By BRUCE LAKE
Gas has never been more important to Australia’s prosperity.
But it has also never been so aggressively challenged.
There is a chasm of understanding between the objective facts and so many of the media stories.
The facts point to a growing reliance on gas, especially unconventional gas, and a pressing need to stimulate exploration and development to supply Australia and the world.
Yet much of the media implies or even baldly states that gas is unnecessary and dangerous.
Facts are missing.
The real choices we face are ignored, because the truth is more complicated than some people wish to recognise.
Despite the scare campaigns, every genuinely independent expert inquiry has concluded that environmental risks can be safely managed through good industry practice and effective regulation.
APPEA’s case for the industry is based on three compelling arguments:
It may seem strange that our industry must explain its economic importance.
The raw statistics are powerful:
Our industry is not just a resource industry.
It is also a sophisticated manufacturing and services industry.
Yes, the number of jobs shrinks as construction projects wind down.
But the industry and its supply chain are still likely to employ about 55,000 to 65,000 people in highly skilled, well-paid jobs.
By 2020, Australia’s hydrocarbon production should exceed the Gulf of Mexico’s.
Today our industry represents about 2.1% of Australia’s GDP, contributing about $35 billion to the national economy.
By 2030, that contribution is projected to be about $67 billion. As our industry achieves a truly global scale there is great potential to grow the local supply chain.
McKinsey estimates that a further 10,000-15,000 jobs and $1 billion in exports could be generated.
The second part of our case is that gas must be part of the transition to a low-emissions future.
Gas is ideally suited to complement renewable energy.
Unfortunately, this is not widely understood in the community.
While we are seeing steady improvements in storage technology, the power generated by wind and solar sources is intermittent – it often declines at times of peak demand.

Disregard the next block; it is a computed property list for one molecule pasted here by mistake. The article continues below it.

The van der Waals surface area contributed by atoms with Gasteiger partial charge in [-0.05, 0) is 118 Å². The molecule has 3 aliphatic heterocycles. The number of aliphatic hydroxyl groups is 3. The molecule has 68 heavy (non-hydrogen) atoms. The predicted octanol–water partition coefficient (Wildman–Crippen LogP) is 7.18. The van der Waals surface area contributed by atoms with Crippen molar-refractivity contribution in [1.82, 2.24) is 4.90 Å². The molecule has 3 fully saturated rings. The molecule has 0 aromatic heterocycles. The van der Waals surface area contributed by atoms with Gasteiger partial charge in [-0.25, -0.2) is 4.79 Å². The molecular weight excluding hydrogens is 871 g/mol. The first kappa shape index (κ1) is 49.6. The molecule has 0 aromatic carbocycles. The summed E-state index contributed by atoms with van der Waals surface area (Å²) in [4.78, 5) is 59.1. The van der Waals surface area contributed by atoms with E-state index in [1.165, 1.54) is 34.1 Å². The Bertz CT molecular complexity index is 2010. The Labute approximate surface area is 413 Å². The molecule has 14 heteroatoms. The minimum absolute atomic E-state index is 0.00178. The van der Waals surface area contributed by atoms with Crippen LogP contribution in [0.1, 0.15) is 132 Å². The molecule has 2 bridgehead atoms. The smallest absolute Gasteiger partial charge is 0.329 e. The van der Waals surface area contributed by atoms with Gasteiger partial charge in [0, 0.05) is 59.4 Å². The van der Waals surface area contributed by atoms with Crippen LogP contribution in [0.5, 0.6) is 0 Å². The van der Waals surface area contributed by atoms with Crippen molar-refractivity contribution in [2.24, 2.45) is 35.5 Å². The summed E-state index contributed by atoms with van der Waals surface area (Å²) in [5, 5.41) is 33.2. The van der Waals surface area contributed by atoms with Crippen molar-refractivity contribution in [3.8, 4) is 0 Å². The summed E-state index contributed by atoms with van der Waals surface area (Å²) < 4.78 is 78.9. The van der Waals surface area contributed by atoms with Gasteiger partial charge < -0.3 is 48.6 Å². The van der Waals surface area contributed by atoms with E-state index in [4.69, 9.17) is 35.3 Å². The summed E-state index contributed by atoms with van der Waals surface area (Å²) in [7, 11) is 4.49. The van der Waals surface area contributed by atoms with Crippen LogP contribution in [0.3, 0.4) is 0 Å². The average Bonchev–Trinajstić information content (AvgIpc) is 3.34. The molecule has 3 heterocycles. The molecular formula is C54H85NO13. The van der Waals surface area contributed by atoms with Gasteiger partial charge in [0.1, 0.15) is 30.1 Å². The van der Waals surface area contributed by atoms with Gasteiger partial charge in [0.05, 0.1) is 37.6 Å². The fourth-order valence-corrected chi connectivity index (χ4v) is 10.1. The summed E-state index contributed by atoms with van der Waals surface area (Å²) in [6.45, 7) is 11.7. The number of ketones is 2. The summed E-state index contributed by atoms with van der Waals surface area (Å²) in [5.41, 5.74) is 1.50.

In constrast, gas-fired generation can respond quickly to changes in renewable output and market demand.
As renewable energy’s share of the mix rises, we need more gas to support security of supply.
Increasing the proportion of gas-fired generation in the energy mix is an important step to a cleaner but still secure energy supply.
However, the opposite trend is occurring in eastern Australia.
Gas’s share of the market has fallen to only 12 per cent. And it is likely to fall further.
Gas is being squeezed out of the market by cheaper coal-fired plant and subsidised renewables.
This is a perverse policy outcome.
The final part of the industry’s case is that gas is not just a fuel.
It is also a feedstock for manufacturing essential items such as glass, fertilisers, packaging, chemicals and plastics.
Many people will have seen stickers stating ‘you can’t eat gas’.
But it would also be difficult to grow food without fertilisers or sell food safely without packaging.
The survival of a large part of our manufacturing sector relies not only on competitively priced energy but also on a secure supply of gas as a feedstock.
This is especially true in Victoria.
More than a quarter of the gas consumed by industry in that state is used as a feedstock.
Our friends in the manufacturing sector know that their competitiveness depends on secure, affordable gas.
For that reason, APPEA, the Australian Industry Group and the Plastics and Chemicals Industry Association have written to the Victorian government.
We have warned it that continuing with the political moratorium on onshore gas development in that state threatens the future of manufacturing.
This is the broad case APPEA is making.
Somehow, people of good will across industry and politics must rebuild the bipartisan consensus that Australia needs a responsible, growing resources sector.
Public policy must be based on the public interest.
Governments must support independent science – and ensure that facts are readily available to the community and prominent in the public debate.
That does not mean launching further studies to evade making decisions.
We appeal to governments to:
APPEA is looking to the Council of Australian Governments Energy Council for collective, bipartisan leadership.
The alternative is a race to the bottom as several states opt out of their shared responsibility to support local industry and customers.
Bruce Lake is Chairman of APPEA and Managing Director of Vermilion Oil. This is a condensed version of his speech on the opening day of APPEA 2016.